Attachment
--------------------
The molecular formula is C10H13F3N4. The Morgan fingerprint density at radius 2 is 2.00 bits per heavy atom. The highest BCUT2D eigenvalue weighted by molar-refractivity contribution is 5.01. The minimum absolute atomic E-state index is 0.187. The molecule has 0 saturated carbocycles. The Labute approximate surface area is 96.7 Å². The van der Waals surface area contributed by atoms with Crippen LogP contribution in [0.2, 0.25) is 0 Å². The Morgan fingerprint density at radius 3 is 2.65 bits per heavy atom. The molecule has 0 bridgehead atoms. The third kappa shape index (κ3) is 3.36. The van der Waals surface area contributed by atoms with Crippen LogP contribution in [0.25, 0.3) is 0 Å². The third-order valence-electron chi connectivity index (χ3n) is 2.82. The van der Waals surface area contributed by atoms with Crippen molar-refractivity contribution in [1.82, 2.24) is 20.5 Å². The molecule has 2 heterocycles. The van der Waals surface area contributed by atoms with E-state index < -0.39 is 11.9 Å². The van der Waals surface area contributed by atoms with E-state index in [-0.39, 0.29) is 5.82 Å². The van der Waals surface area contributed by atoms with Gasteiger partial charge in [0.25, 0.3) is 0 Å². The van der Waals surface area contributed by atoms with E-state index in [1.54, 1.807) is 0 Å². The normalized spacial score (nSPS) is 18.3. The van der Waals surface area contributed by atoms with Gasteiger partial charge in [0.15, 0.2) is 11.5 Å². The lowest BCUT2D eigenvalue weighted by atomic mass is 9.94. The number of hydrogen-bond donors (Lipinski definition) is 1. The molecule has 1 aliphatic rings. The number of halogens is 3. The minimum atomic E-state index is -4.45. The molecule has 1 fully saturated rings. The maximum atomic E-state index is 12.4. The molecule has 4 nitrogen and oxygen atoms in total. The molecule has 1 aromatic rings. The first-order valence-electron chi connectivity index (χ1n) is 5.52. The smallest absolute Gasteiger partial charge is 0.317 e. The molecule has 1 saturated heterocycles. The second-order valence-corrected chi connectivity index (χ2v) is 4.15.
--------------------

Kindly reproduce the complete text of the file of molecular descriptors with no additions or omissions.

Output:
The molecular formula is C10H13F3N4. The Morgan fingerprint density at radius 2 is 2.00 bits per heavy atom. The highest BCUT2D eigenvalue weighted by molar-refractivity contribution is 5.01. The minimum absolute atomic E-state index is 0.187. The molecule has 0 saturated carbocycles. The Labute approximate surface area is 96.7 Å². The van der Waals surface area contributed by atoms with Crippen LogP contribution in [0.2, 0.25) is 0 Å². The Morgan fingerprint density at radius 3 is 2.65 bits per heavy atom. The molecule has 0 bridgehead atoms. The third kappa shape index (κ3) is 3.36. The van der Waals surface area contributed by atoms with Crippen LogP contribution in [0.25, 0.3) is 0 Å². The third-order valence-electron chi connectivity index (χ3n) is 2.82. The van der Waals surface area contributed by atoms with Crippen molar-refractivity contribution in [1.82, 2.24) is 20.5 Å². The molecule has 2 heterocycles. The van der Waals surface area contributed by atoms with E-state index < -0.39 is 11.9 Å². The van der Waals surface area contributed by atoms with E-state index in [-0.39, 0.29) is 5.82 Å². The van der Waals surface area contributed by atoms with Gasteiger partial charge in [0.25, 0.3) is 0 Å². The van der Waals surface area contributed by atoms with E-state index in [1.54, 1.807) is 0 Å². The normalized spacial score (nSPS) is 18.3. The van der Waals surface area contributed by atoms with Gasteiger partial charge in [0.15, 0.2) is 11.5 Å². The lowest BCUT2D eigenvalue weighted by atomic mass is 9.94. The number of hydrogen-bond donors (Lipinski definition) is 1. The molecule has 1 aliphatic rings. The number of halogens is 3. The minimum atomic E-state index is -4.45. The molecule has 1 fully saturated rings. The maximum atomic E-state index is 12.4. The molecule has 4 nitrogen and oxygen atoms in total. The molecule has 1 aromatic rings. The first-order valence-electron chi connectivity index (χ1n) is 5.52. The smallest absolute Gasteiger partial charge is 0.317 e. The molecule has 1 saturated heterocycles. The second-order valence-corrected chi connectivity index (χ2v) is 4.15.